That was, of course, many years before I would meet Doug.

How do chess players make decisions? How do they avoid the combinatorial explosion? How do we go from rooks and knights to abstract thought? What is abstract thought like? These are some of the questions involving the Capyblanca project. The name, of course, is a blend between José Raoul Capablanca, and Hofstadter’s original Copycat Project implemented by Melanie Mitchell, which brought us so many ideas. Well, after almost 5 years, we have a proof-of-concept in the form of a running program, and we are GPL’ing the code, so interested readers might take it to new directions which we cannot foresee. Some instructions are in the paper, and feel free to contact me as you wish.

The manuscript is under review in a journal, and a copy of the working paper follows below. Interested readers might also want to take a look at some of my previous publications in AI and Cognitive Science:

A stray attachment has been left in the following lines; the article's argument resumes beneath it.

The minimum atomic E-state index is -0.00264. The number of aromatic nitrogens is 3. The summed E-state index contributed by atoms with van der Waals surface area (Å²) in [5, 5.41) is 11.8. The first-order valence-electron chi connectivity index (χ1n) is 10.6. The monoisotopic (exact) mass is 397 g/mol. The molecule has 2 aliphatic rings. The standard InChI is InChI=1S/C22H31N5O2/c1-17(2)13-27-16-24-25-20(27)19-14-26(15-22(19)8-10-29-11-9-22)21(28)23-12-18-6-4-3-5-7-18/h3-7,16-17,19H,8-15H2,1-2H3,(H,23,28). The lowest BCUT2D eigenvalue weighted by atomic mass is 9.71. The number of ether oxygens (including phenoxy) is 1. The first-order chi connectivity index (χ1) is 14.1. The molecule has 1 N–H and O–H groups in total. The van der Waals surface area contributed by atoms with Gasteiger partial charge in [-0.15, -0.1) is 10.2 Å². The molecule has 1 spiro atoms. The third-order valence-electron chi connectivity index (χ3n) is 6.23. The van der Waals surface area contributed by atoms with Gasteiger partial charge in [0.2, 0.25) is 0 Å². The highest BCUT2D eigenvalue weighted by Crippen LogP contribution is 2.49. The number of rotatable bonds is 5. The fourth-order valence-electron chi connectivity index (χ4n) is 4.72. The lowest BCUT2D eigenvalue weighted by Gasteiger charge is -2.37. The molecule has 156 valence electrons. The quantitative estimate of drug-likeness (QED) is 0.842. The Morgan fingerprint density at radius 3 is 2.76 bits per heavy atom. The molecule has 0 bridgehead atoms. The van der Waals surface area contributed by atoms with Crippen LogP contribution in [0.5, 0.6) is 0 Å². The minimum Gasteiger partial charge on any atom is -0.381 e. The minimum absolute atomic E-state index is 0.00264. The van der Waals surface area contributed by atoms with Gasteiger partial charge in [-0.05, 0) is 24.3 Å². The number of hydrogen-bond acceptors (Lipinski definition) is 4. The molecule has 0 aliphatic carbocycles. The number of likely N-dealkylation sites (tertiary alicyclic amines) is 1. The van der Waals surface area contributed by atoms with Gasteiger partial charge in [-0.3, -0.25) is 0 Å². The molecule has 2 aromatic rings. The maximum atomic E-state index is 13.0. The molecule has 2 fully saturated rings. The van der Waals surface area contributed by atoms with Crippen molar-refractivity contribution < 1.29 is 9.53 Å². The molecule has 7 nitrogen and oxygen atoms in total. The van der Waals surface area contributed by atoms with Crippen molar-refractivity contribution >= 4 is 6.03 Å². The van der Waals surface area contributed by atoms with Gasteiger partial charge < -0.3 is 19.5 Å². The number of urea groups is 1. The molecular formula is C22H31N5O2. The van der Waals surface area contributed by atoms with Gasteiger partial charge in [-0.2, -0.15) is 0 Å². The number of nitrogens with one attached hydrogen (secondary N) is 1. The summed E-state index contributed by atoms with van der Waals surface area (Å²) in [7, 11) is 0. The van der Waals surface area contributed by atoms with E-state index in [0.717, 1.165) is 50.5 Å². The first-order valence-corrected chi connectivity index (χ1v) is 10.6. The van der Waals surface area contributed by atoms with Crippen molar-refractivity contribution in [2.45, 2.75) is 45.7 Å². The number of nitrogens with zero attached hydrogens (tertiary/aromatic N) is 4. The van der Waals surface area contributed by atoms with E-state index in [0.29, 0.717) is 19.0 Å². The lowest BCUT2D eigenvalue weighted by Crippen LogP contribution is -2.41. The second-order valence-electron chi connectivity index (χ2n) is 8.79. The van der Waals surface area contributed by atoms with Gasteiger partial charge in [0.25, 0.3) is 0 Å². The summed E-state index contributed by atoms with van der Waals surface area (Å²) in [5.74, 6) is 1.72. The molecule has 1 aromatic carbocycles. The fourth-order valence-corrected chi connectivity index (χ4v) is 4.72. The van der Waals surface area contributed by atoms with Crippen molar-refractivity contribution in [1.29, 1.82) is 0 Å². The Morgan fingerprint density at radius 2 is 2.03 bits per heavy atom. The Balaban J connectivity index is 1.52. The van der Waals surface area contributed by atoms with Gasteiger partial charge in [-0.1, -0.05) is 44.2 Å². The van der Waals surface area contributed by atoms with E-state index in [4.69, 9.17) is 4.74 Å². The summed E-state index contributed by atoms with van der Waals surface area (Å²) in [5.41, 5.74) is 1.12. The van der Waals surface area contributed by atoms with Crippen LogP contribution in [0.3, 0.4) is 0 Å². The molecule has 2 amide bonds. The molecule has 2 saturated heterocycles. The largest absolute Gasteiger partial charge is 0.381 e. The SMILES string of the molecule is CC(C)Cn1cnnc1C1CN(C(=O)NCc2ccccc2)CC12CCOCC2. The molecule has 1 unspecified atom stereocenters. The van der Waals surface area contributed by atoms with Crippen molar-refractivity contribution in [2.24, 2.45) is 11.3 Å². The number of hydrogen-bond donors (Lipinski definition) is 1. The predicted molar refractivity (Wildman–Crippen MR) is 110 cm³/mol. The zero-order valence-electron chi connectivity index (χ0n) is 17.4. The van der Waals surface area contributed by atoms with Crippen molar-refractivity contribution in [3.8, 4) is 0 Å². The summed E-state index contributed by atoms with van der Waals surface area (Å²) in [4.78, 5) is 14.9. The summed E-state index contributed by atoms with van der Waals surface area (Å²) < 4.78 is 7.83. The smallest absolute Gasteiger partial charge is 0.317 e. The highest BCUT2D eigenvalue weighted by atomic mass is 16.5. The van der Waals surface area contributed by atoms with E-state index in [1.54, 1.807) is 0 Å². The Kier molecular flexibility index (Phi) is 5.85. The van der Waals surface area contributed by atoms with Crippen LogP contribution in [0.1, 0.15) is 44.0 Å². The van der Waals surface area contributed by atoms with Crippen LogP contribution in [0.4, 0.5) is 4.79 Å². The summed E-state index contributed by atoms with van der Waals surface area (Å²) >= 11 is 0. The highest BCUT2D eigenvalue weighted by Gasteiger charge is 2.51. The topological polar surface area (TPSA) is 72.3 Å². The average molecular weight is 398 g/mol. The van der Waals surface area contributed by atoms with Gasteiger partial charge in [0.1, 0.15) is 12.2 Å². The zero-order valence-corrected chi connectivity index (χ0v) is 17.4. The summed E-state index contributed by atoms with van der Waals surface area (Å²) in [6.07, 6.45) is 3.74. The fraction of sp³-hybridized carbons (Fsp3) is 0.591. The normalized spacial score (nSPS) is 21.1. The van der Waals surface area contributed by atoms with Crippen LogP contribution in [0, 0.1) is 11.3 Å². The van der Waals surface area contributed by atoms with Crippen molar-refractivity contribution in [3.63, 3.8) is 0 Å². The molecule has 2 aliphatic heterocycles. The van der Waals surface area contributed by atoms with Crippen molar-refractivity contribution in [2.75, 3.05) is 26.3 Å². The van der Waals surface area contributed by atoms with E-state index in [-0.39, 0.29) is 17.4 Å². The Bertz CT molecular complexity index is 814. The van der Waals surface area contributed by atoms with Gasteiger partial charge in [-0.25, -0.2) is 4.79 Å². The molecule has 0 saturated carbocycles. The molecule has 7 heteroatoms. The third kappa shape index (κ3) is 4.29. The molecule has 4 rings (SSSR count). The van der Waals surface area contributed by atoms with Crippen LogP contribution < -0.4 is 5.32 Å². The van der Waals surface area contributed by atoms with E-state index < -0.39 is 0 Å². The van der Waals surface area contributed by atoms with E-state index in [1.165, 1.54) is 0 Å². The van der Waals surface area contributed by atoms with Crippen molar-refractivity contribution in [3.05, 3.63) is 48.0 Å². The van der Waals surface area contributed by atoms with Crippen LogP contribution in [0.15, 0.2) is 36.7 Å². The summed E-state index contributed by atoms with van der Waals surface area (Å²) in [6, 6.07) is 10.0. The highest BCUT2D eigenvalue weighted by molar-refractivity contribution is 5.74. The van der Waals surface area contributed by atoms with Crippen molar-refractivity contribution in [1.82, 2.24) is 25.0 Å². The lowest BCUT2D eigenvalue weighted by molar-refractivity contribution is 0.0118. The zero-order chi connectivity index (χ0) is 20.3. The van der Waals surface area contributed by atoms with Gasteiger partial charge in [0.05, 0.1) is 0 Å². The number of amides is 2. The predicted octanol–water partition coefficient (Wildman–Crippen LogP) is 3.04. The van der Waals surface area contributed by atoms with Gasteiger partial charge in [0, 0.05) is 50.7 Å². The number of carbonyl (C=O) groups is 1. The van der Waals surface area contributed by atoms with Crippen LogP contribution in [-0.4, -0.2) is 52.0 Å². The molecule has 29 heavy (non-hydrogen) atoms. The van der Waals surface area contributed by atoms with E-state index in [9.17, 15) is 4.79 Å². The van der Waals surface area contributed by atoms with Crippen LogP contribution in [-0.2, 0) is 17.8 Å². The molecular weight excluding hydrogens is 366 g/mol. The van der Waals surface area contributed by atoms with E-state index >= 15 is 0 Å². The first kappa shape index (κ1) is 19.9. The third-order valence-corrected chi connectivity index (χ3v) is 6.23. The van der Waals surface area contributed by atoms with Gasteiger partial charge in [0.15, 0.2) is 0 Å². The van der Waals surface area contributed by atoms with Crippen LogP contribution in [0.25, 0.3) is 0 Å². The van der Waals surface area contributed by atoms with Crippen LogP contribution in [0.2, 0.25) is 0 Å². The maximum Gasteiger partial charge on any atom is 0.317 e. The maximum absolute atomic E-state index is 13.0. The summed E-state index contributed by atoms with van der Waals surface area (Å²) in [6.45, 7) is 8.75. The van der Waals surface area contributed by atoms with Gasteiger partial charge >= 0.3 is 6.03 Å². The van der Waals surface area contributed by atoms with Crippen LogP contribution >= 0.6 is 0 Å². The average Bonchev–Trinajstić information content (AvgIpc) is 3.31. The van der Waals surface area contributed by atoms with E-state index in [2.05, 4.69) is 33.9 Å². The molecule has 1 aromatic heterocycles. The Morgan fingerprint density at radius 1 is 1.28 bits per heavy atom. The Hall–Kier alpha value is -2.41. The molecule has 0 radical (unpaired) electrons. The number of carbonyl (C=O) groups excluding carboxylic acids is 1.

(i) Linhares, A. & P. Brum (2007), “Understanding our understanding of strategic scenarios: what role do chunks play?”, Cognitive Science, 31, pp. 989-1007.

(ii) Linhares, A. (2005), “An active symbols theory of chess intuition”, Minds and machines, 15, pp. 131-181.

(iii) Linhares, A. (2000), “A glimpse at the metaphysics of Bongard Problems”, Artificial Intelligence, 121 (1-2), pp. 251-270.

Any feedback will be highly appreciated!


Capyblanca paper under reviewUpload a Document to Scribd
Read this document on Scribd: Capyblanca paper under review

I, for one, welcome our new übergeek overlords!

June 23, 2008

Slashdot, my favorite L337 geek hangout, is discussing an interview with DugHof.  The discussion is actually pretty cool, the long mentions of “the singularity that is Kurzweil” notwithstanding.